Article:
The next generation of African entrepreneurs and scientists need support to protect their ideas, says Paul Boateng. Despite Africa's strong economic growth and improving status as a competitive place to do business, the continent has an underwhelming record on creating and protecting intellectual property (IP). No African nation was among the top 20 countries for patent applications in 2013, according to the World Intellectual Property Organization. While natural resources continue to provide 42 per cent of all government income in African countries, other nations - increasingly from the global South - are powering ahead with the creation and protection of ideas.

    AllAfrica.com q
  • South Africa: No African Is a Foreigner in Africa

    Wits professor ACHILLE MBEBME sees a nascent "ideology" - that of "national-chauvinism" - taking root in South African society. On Wednesday I asked a taxi driver: "Why do they need to kill these 'foreigners' in this manner?" His response: "Because under Apartheid, fire was the only weapon we blacks had. To kill "these foreigners", we need to be as close as possible to their body which we then set in flames or dissect, each blow opening a huge wound that can never be healed. Or, if it is healed at all, it must leave on "these foreigners" the kinds of scars that can never be erased.

    AllAfrica.com q
  • Foreigners: We are ashamed of South Africans

    As the country remains on tenterhooks amid a wave of xenophobic violence, foreigners have told Eyewitness News they’re ashamed of South Africans. While some foreigners in Jeppestown say they are bracing for another night of violence, others have started repairing the damage to their homes and businesses. Police have fired rubber bullets throughout the day to disperse crowds. It remains tense in the area as foreign nationals prepare to safeguard their belongings before night falls.

    ewn.co.za q
  • ...But AKA, you are so, so wrong! | The New Age Online

    Your tweets are unfortunate and insensitive. Your disregard of the power that you and other entertainers have to shift mindsets over the xenophobic attacks is sad. Understand that xenophobia and Afrophobia come from a place of ignorance. Ignorance so sad some locals believe South Africa is not in Africa.

    The New Age q
  • Africa strikes back

    Mozambicans, Malawians, Zimbabweans, Somalis and Congolese nationals have borne the brunt of xenophobic violence, which broke out in Durban three weeks ago before spreading to Johannesburg and Pietermaritzburg. The South African high commissioner to Malawi was summoned yesterday to a meeting by that country's ministry of foreign affairs, concerned about the safety of its nationals in South Africa. International Relations Department spokesman Nelson Kgwete confirmed the meeting and said African ambassadors would meet today to voice their concerns. Sasol spokesman Alex Anderson said work had stopped at its gas plant in Inhambane, Mozambique after fears that South African staff would be attacked.

    Times LIVE q
  • Are you beautiful or just average?

    According to a new study conducted by Dove, 96% of women around the world do not choose the word ‘beautiful’ to describe how they look although about 80% believe there is something beautiful about them.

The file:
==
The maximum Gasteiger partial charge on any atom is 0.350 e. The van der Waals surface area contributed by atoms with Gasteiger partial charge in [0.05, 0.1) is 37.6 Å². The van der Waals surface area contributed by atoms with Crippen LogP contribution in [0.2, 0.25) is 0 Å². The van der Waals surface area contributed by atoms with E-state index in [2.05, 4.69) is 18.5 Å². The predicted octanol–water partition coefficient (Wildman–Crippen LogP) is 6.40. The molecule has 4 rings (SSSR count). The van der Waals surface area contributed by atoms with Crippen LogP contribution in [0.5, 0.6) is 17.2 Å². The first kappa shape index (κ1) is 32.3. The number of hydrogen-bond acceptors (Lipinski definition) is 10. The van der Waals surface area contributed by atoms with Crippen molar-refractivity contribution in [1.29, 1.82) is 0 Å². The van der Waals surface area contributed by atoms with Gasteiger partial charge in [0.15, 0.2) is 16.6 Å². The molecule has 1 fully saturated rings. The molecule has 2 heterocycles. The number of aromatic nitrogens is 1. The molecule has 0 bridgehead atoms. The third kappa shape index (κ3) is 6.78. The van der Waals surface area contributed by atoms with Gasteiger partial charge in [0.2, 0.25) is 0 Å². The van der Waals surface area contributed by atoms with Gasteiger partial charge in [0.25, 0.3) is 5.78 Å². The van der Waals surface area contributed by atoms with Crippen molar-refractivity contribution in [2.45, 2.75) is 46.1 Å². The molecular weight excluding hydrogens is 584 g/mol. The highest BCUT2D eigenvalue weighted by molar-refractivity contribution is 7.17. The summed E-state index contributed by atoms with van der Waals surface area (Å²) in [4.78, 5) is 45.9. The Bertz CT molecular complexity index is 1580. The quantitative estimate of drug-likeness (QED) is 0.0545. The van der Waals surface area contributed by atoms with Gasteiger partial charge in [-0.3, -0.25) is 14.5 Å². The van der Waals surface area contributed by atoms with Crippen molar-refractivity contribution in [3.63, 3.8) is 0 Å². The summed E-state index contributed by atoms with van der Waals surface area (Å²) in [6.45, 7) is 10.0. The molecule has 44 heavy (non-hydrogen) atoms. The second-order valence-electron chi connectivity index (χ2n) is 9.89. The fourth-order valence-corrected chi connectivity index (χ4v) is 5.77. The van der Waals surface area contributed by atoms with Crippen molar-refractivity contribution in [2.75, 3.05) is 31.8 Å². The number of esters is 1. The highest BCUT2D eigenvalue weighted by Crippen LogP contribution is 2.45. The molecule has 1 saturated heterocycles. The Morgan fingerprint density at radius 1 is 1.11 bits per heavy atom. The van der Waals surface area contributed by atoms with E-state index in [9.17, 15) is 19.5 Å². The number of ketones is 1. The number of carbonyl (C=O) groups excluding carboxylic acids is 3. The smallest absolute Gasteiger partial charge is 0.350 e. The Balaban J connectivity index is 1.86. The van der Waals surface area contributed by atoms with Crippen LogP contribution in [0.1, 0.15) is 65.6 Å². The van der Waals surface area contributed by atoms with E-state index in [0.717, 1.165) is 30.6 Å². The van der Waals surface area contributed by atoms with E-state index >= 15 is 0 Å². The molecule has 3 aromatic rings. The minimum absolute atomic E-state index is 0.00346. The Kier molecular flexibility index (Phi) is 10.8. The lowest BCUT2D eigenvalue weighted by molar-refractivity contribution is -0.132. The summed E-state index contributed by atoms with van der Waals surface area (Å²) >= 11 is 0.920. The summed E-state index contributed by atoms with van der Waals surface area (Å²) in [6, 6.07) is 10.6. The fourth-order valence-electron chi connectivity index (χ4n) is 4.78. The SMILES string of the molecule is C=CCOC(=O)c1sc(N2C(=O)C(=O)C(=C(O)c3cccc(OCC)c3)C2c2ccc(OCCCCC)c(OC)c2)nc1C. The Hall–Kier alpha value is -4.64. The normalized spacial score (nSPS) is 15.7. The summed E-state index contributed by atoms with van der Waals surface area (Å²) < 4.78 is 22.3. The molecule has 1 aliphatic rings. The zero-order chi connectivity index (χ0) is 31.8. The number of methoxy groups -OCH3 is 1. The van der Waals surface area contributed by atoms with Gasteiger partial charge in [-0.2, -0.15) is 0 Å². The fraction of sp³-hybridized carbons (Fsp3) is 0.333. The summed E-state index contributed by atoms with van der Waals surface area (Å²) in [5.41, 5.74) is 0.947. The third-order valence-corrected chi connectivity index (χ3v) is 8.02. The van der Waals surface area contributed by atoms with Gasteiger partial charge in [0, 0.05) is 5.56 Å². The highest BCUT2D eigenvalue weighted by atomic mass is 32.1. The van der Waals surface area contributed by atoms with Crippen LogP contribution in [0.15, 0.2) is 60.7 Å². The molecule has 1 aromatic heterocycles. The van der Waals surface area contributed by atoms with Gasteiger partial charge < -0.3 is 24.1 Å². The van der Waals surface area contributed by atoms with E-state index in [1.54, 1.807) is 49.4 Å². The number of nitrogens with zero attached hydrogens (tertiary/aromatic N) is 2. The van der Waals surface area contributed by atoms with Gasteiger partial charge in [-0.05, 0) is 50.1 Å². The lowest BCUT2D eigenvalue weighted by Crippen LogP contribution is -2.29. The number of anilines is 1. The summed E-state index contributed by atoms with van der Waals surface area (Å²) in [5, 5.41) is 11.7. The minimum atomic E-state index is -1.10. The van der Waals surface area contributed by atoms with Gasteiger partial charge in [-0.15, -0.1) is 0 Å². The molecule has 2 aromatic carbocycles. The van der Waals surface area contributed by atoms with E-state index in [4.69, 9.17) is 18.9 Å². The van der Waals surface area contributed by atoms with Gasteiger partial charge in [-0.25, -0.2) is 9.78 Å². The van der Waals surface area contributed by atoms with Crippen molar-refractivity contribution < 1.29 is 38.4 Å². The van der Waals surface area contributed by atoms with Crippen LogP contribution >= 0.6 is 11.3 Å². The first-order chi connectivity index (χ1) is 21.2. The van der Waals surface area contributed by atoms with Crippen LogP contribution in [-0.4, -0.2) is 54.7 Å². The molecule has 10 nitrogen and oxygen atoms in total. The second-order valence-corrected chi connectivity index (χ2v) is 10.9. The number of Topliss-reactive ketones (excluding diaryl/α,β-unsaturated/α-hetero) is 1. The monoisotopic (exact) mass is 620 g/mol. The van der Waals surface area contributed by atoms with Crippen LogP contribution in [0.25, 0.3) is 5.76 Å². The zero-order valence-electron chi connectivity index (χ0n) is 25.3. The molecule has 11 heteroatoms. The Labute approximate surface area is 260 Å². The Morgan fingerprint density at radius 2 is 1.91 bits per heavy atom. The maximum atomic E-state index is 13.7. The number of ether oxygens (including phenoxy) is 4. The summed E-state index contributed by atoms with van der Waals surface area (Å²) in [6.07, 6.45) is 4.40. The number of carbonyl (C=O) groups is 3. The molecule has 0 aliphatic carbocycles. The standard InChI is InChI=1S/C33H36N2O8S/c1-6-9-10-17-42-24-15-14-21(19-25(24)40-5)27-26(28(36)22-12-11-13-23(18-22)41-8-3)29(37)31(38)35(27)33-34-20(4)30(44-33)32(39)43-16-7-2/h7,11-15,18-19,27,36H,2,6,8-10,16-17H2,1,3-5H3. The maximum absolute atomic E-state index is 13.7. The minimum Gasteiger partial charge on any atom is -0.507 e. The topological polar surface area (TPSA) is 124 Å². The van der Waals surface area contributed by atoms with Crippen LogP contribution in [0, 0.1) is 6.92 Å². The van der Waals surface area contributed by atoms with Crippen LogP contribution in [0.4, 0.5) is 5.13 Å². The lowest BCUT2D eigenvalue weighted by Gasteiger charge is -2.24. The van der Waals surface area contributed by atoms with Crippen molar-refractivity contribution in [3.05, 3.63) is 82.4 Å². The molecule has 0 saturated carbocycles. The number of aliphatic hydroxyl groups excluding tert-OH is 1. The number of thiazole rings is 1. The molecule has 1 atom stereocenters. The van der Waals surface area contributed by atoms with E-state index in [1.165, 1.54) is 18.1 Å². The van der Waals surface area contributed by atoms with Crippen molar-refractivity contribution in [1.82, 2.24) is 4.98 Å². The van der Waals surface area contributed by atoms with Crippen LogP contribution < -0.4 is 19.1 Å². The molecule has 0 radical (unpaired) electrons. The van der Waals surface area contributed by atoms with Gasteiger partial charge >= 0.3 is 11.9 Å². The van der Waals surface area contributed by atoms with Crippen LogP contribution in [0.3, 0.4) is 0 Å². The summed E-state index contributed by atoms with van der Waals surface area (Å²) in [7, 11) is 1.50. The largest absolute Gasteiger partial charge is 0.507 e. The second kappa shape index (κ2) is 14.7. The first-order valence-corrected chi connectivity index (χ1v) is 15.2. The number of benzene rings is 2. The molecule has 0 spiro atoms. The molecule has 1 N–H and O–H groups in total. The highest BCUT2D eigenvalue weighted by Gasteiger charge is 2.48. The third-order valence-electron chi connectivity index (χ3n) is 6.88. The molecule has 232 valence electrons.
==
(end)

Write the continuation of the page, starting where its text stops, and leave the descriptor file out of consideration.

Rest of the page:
Sowetan LIVE q
  • 'Never again' is here

    South Africa has shown its true colours. A 14-year-old foreign national has lost his life along with five others. “Celebrations in May will promote our African identities. While Zuma pointed to plans put in place to overcome the destruction caused by these attacks, including stronger border relations and other sorts of balderdash, a foreign national driven out of her home in a tent was awaiting supplies from humanitarian aid.

    The Citizen q
  • Liverpool academy ditches eThekwini deal - Daily News | News

    Independent Media Work is continuing on the multimillion-rand sporting development near King s Park in Durban, but the Liverpool Football Club academy has pulled out of the development. The Liverpool Football Club academy has pulled out of the multimillion-rand sporting development near King’s Park and is looking for a permanent home at another site in Durban. Hoy Park Management, the company behind the development, confirmed that the academy would no longer be part of it and that the site would be used primarily as an elite soccer academy of the SA Football Association (Safa).

    Independent Online q
  • SARS could be handing Julius Malema a golden chalice

    IT WAS not without a sense of irony that the nation watched on Saturday as Economic Freedom Fighters (EFF) chairman Dali Mpofu announced the expulsion of four members for a number of transgressions they allegedly committed. It was barely three years ago that Mpofu and EFF leader Julius Malema were on the other side of such a disciplinary process. While the three — Andile Mngxitama, Khanyisile Litchfield-Tshabalala and Mpho Ramakatsa — are relative political lightweights, it was a route the party did not initially want to pursue, particularly against the talented Mngxitama. The trio, along with former members Kenny Kunene and Gayton McKenzie — who went on to form their own political party, the Patriotic Alliance, which was a nonstarter in last year’s elections — have been campaigning against the leadership of the EFF ever since its National People’s Assembly.

    Business Day Live q
  • Zimbabwe: France Rapped Over President

    Former Ghana President Flight Lieutenant Jerry Rawlings has rebuked France for questioning African Heads of State's decision to elect President Mugabe as the African Union chairman. France alongside other Anglo-Saxon countries tried -- without success--to scupper President Mugabe's ascension to the top post in January, issuing veiled threats on the basis that they accounted for over 60 percent of the AU budget. After the humiliation, French President Francois Hollande reportedly sent a delegation to Francophone countries querying their decision to elect President Mugabe.

    AllAfrica.com q